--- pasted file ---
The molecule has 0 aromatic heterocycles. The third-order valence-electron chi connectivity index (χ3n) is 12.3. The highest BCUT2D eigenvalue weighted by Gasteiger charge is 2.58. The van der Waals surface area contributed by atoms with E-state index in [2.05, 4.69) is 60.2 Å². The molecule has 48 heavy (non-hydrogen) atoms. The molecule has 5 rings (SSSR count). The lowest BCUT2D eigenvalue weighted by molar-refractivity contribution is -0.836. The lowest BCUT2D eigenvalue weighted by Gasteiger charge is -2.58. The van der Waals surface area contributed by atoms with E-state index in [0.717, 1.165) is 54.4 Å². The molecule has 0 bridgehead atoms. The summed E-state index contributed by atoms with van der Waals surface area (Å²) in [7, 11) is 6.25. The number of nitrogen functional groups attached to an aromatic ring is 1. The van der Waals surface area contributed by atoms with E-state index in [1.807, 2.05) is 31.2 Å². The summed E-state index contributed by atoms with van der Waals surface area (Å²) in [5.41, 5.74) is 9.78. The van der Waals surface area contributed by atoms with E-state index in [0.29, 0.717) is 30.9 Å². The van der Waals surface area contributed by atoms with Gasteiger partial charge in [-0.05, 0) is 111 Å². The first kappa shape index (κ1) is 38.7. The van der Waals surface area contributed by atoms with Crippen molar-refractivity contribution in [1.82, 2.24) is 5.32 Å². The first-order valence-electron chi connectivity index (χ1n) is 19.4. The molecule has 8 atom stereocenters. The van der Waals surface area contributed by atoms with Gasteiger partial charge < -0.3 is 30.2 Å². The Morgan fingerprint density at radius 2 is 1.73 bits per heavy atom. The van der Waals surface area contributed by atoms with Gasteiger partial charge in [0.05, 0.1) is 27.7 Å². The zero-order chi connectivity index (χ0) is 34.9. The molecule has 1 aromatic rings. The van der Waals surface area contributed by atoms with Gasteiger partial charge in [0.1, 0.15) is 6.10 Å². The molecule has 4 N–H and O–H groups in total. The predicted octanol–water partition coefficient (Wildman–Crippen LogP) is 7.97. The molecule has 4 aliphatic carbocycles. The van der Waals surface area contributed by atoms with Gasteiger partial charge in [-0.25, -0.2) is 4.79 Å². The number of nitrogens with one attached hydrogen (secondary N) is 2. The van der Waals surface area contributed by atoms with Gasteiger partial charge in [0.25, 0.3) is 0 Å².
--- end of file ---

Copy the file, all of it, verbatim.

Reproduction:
The molecule has 0 aromatic heterocycles. The third-order valence-electron chi connectivity index (χ3n) is 12.3. The highest BCUT2D eigenvalue weighted by Gasteiger charge is 2.58. The van der Waals surface area contributed by atoms with E-state index in [2.05, 4.69) is 60.2 Å². The molecule has 48 heavy (non-hydrogen) atoms. The molecule has 5 rings (SSSR count). The lowest BCUT2D eigenvalue weighted by molar-refractivity contribution is -0.836. The lowest BCUT2D eigenvalue weighted by Gasteiger charge is -2.58. The van der Waals surface area contributed by atoms with E-state index in [0.717, 1.165) is 54.4 Å². The molecule has 0 bridgehead atoms. The summed E-state index contributed by atoms with van der Waals surface area (Å²) in [7, 11) is 6.25. The number of nitrogen functional groups attached to an aromatic ring is 1. The van der Waals surface area contributed by atoms with E-state index in [1.807, 2.05) is 31.2 Å². The summed E-state index contributed by atoms with van der Waals surface area (Å²) in [5.41, 5.74) is 9.78. The van der Waals surface area contributed by atoms with E-state index in [0.29, 0.717) is 30.9 Å². The van der Waals surface area contributed by atoms with Gasteiger partial charge in [-0.05, 0) is 111 Å². The first kappa shape index (κ1) is 38.7. The van der Waals surface area contributed by atoms with Crippen molar-refractivity contribution in [1.82, 2.24) is 5.32 Å². The first-order valence-electron chi connectivity index (χ1n) is 19.4. The molecule has 8 atom stereocenters. The van der Waals surface area contributed by atoms with Gasteiger partial charge < -0.3 is 30.2 Å². The Morgan fingerprint density at radius 2 is 1.73 bits per heavy atom. The van der Waals surface area contributed by atoms with Gasteiger partial charge in [0.05, 0.1) is 27.7 Å². The zero-order chi connectivity index (χ0) is 34.9. The molecule has 1 aromatic rings. The van der Waals surface area contributed by atoms with Gasteiger partial charge in [0.1, 0.15) is 6.10 Å². The molecule has 4 N–H and O–H groups in total. The predicted octanol–water partition coefficient (Wildman–Crippen LogP) is 7.97. The molecule has 4 aliphatic carbocycles. The van der Waals surface area contributed by atoms with Gasteiger partial charge in [-0.25, -0.2) is 4.79 Å². The number of nitrogens with one attached hydrogen (secondary N) is 2. The van der Waals surface area contributed by atoms with Gasteiger partial charge in [0.25, 0.3) is 0 Å².